In many cases of AP ionization methods for mass spectrometry, a sampling region was heated using the heated gas stream or the heated sample substrate during the sampling procedure for an improvement of desorption and ionization of volatile organic compounds26,44,45,46. However, since we could not additionally heat the living tissue specimen to avoid heat damage, we employed fs laser oscillators and nonthermal AP plasmas simultaneously as AP desorption/ionization sources.
The application of AuNRs to the live tissue slice was the key to successful desorption by the fs NIR laser oscillator. The AuNRs with aspect ratio 4.0 (λ max = 800 nm) could absorb the NIR light and rapidly convert the absorbed energy into thermal energy28,47,48. Through the uptake of AuNRs by tissue membranes, AuNRs inside live tissue played a critical role as hot spots interacting with NIR light, which resulted in a significantly enhanced desorption procedure and higher mass spectra intensity. In addition, since the repetition rate of the fs laser oscillator was 75 MHz, which corresponded to a train of pulses 13 ns apart, the tissue specimen was continuously irradiated and desorbed by an enormous number of laser shots during uniform motion. Therefore, the desorption induced by the fs NIR laser oscillator was observed to be uniform and stable, and its profile was sharp and steep, as shown in Fig. 6, resulting in MS imaging with subcellular spatial resolution.
In order to achieve high-quality MS imaging, the uniform distribution of AuNRs in the live tissue specimen was the most important consideration. Thus, we used mPEG-modified gold nanorods (mPEG-AuNRs) for uniform distribution of AuNRs within the tissues. The live tissue slices were submerged and incubated with mPEG-AuNRs containing artificial cerebral spinal fluid (ACSF) for 1 h. After incubation, the tissues were washed with ACSF 10 times only, to keep AuNRs embedded inside the tissue. TEM images were obtained to investigate the actual distribution of AuNRs inside the tissue, as shown in Supplementary Fig. 9. TEM images confirmed that mPEG-AuNRs were fairly evenly distributed throughout the tissue. Because the particle size of mPEG-AuNRs was very small compared to the size of the focused laser beam, it was not necessary that the nanoparticles were ideally evenly distributed in the tissue. As a result, the desorption induced by the fs NIR laser oscillator was shown to be uniform and stable owing to the efficient assistance of AuNRs over the whole analysis region, as shown in Fig. 6a–e. In spite of the small beam size of the laser (1.2-µm diameter), the desorbed tissue thickness was 35 µm, as shown in Fig. 6e. It was noticed that this high aspect ratio of the laser-ablated crater was detrimental to the spatial resolution in the depth direction. The tissue slices, pseudo-two-dimensional organotypic models, could be normally analyzed with the AP-nanoPALDI method without difficulty. However, because of a limitation of the depth resolution in the AP-nanoPALDI method, careful analysis and interpretation were required when analyzing inhomogeneous tissue specimens in the depth direction, such as cancer tissues. Without AuNRs treatment for MS imaging, no noticeable mass ion peaks of biomolecules were observed.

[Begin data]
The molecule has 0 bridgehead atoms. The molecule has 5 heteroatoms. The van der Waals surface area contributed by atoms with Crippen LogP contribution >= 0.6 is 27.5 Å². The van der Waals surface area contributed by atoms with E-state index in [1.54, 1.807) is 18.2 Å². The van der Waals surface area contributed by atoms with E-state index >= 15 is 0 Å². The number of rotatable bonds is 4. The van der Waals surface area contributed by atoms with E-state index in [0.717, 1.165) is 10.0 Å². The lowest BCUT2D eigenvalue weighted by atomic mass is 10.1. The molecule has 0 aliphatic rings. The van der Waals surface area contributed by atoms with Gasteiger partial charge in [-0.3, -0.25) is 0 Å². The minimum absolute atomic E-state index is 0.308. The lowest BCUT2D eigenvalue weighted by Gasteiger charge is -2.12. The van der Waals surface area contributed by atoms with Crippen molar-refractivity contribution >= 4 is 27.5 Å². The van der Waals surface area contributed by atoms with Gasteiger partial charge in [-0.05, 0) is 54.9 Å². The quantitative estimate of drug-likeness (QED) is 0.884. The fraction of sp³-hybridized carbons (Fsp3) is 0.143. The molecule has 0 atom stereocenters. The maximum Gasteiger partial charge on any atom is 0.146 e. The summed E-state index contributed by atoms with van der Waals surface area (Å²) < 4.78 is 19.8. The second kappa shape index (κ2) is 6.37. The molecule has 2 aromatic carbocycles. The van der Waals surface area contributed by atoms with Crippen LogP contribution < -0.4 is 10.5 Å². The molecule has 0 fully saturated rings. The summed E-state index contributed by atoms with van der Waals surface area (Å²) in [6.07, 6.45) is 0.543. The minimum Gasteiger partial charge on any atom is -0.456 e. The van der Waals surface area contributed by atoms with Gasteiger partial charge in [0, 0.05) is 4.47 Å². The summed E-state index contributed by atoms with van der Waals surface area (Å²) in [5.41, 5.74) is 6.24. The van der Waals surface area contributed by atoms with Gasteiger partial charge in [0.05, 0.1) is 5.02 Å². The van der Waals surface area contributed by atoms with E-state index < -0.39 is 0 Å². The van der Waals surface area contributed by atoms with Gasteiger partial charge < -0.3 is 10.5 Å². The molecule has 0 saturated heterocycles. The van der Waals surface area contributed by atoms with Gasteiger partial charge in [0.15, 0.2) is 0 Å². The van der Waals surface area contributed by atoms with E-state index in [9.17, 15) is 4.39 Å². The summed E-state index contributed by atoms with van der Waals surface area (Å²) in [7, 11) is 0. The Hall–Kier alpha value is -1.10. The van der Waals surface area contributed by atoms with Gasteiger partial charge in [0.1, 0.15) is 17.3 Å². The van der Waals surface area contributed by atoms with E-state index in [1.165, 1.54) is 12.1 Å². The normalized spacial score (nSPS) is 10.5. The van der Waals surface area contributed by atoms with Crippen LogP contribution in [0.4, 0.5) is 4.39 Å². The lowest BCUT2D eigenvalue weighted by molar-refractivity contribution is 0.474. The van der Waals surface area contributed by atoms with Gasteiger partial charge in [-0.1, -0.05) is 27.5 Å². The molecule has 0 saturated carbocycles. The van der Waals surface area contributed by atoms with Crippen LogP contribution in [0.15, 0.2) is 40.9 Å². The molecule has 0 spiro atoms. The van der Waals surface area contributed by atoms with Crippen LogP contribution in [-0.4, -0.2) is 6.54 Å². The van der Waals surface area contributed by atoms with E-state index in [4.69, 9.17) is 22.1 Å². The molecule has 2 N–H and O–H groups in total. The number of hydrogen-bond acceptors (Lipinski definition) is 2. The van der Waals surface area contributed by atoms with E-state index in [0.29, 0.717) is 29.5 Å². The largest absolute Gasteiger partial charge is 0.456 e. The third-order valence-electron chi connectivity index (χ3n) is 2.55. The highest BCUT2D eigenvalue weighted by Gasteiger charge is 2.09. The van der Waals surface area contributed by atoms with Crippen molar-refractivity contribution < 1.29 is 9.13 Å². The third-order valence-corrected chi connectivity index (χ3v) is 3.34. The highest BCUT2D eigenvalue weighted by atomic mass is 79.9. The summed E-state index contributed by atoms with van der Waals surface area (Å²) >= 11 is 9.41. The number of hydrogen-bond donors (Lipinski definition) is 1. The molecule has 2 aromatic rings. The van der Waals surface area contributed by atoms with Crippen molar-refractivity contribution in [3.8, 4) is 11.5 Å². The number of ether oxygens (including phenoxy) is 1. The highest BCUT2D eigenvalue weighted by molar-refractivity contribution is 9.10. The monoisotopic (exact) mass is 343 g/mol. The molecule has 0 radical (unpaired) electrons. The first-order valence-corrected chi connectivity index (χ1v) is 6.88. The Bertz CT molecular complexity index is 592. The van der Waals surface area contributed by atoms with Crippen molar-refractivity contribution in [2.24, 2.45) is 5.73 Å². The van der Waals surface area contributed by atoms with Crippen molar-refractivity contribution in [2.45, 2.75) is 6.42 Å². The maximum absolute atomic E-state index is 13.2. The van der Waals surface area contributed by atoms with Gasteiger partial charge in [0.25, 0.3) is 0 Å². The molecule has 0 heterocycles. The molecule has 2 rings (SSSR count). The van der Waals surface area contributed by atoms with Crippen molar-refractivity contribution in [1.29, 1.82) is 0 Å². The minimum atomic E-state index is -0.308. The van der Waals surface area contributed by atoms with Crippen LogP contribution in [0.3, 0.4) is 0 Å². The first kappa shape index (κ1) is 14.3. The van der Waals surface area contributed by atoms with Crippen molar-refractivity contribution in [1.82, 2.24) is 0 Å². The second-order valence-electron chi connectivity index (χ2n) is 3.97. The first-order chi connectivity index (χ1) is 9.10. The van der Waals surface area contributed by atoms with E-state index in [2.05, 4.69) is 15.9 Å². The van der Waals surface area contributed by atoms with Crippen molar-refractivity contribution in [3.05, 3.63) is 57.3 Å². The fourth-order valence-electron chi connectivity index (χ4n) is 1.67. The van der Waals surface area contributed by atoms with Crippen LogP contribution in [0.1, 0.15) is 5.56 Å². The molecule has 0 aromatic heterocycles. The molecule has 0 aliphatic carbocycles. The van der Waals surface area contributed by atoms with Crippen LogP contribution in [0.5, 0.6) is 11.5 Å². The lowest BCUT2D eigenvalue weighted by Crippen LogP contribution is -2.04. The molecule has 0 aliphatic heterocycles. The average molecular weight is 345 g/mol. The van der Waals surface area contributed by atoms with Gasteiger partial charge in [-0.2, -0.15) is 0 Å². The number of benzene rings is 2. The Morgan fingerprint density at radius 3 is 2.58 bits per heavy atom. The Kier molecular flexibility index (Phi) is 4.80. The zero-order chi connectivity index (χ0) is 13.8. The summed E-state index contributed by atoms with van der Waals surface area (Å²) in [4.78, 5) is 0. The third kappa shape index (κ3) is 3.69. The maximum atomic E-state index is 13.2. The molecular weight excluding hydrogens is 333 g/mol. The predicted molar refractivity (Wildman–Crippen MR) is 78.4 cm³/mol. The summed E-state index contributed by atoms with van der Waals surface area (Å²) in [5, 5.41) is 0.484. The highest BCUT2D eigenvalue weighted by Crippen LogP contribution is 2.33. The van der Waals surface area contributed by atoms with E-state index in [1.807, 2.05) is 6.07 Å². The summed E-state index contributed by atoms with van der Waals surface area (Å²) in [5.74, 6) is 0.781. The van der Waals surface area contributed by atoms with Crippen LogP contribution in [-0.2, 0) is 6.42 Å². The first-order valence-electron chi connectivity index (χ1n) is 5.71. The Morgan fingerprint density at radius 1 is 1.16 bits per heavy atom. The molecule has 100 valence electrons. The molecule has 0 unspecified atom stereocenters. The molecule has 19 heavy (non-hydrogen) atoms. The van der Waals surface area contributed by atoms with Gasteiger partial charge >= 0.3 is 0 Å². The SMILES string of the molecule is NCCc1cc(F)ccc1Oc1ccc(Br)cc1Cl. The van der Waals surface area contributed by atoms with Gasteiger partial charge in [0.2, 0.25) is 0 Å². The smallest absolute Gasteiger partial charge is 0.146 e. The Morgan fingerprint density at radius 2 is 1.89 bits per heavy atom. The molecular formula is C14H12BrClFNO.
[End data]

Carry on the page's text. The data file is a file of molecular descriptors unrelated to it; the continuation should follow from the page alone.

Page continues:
In contrast to the MALDI and surface-assisted laser desorption ionization (SALDI)49,50 methods, a separate ionization source, a nonthermal AP plasma jet, served to perform a subsequent post-ionization process in the AP-nanoPALDI method. Since the AP plasma jet employed in our system had non-thermal plasmas behaviors, even if they contained lots of charged species including electrons, ions, and excited species, the temperature of these plasmas was low enough to avoid harming the live biological sample51,52. Moreover, the generated plasma jet could not directly contact the sample due to the suctioned air flowing in the configuration of the sampling equipment on the sample stage, as shown in Supplementary Fig. 2c,d. This series of desorption and post-ionization was very effective for analysis of live biological samples under open-air AP condition.